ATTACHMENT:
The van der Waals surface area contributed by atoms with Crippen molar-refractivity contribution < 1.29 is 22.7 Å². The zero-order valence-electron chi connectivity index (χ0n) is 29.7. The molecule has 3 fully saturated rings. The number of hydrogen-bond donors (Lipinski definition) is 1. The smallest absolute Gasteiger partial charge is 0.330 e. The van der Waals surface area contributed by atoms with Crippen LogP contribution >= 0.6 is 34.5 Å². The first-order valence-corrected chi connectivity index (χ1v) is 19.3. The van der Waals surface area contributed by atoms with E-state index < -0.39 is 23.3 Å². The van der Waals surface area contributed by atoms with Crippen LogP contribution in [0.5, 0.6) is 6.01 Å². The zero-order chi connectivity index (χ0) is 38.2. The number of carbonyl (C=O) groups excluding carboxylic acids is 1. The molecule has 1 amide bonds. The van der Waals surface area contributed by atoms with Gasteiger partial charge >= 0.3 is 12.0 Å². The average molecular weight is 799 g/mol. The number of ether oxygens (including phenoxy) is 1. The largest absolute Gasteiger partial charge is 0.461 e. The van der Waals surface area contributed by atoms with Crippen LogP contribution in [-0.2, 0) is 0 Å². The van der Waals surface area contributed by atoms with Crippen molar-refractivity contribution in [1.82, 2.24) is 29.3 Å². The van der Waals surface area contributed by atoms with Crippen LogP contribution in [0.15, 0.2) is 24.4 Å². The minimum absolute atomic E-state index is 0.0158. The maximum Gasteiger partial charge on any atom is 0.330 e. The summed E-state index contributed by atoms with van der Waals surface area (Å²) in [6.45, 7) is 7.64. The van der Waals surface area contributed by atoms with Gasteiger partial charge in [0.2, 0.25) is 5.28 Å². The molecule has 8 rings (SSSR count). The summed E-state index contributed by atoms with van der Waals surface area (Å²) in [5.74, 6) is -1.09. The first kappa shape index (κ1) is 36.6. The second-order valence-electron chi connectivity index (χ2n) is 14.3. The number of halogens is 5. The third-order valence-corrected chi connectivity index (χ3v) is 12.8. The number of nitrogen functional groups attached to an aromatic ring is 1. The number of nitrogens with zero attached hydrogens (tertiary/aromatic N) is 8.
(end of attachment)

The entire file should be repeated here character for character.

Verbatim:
The van der Waals surface area contributed by atoms with Crippen molar-refractivity contribution < 1.29 is 22.7 Å². The zero-order valence-electron chi connectivity index (χ0n) is 29.7. The molecule has 3 fully saturated rings. The number of hydrogen-bond donors (Lipinski definition) is 1. The smallest absolute Gasteiger partial charge is 0.330 e. The van der Waals surface area contributed by atoms with Crippen LogP contribution >= 0.6 is 34.5 Å². The first-order valence-corrected chi connectivity index (χ1v) is 19.3. The van der Waals surface area contributed by atoms with E-state index < -0.39 is 23.3 Å². The van der Waals surface area contributed by atoms with Crippen LogP contribution in [0.5, 0.6) is 6.01 Å². The zero-order chi connectivity index (χ0) is 38.2. The number of carbonyl (C=O) groups excluding carboxylic acids is 1. The molecule has 1 amide bonds. The van der Waals surface area contributed by atoms with Gasteiger partial charge >= 0.3 is 12.0 Å². The average molecular weight is 799 g/mol. The number of ether oxygens (including phenoxy) is 1. The largest absolute Gasteiger partial charge is 0.461 e. The van der Waals surface area contributed by atoms with Crippen LogP contribution in [-0.2, 0) is 0 Å². The van der Waals surface area contributed by atoms with Crippen molar-refractivity contribution in [1.82, 2.24) is 29.3 Å². The van der Waals surface area contributed by atoms with Crippen LogP contribution in [0.15, 0.2) is 24.4 Å². The minimum absolute atomic E-state index is 0.0158. The maximum Gasteiger partial charge on any atom is 0.330 e. The summed E-state index contributed by atoms with van der Waals surface area (Å²) in [6.45, 7) is 7.64. The van der Waals surface area contributed by atoms with Gasteiger partial charge in [0.2, 0.25) is 5.28 Å². The molecule has 8 rings (SSSR count). The summed E-state index contributed by atoms with van der Waals surface area (Å²) in [5.74, 6) is -1.09. The first kappa shape index (κ1) is 36.6. The second-order valence-electron chi connectivity index (χ2n) is 14.3. The number of halogens is 5. The third-order valence-corrected chi connectivity index (χ3v) is 12.8. The number of nitrogen functional groups attached to an aromatic ring is 1. The number of nitrogens with zero attached hydrogens (tertiary/aromatic N) is 8.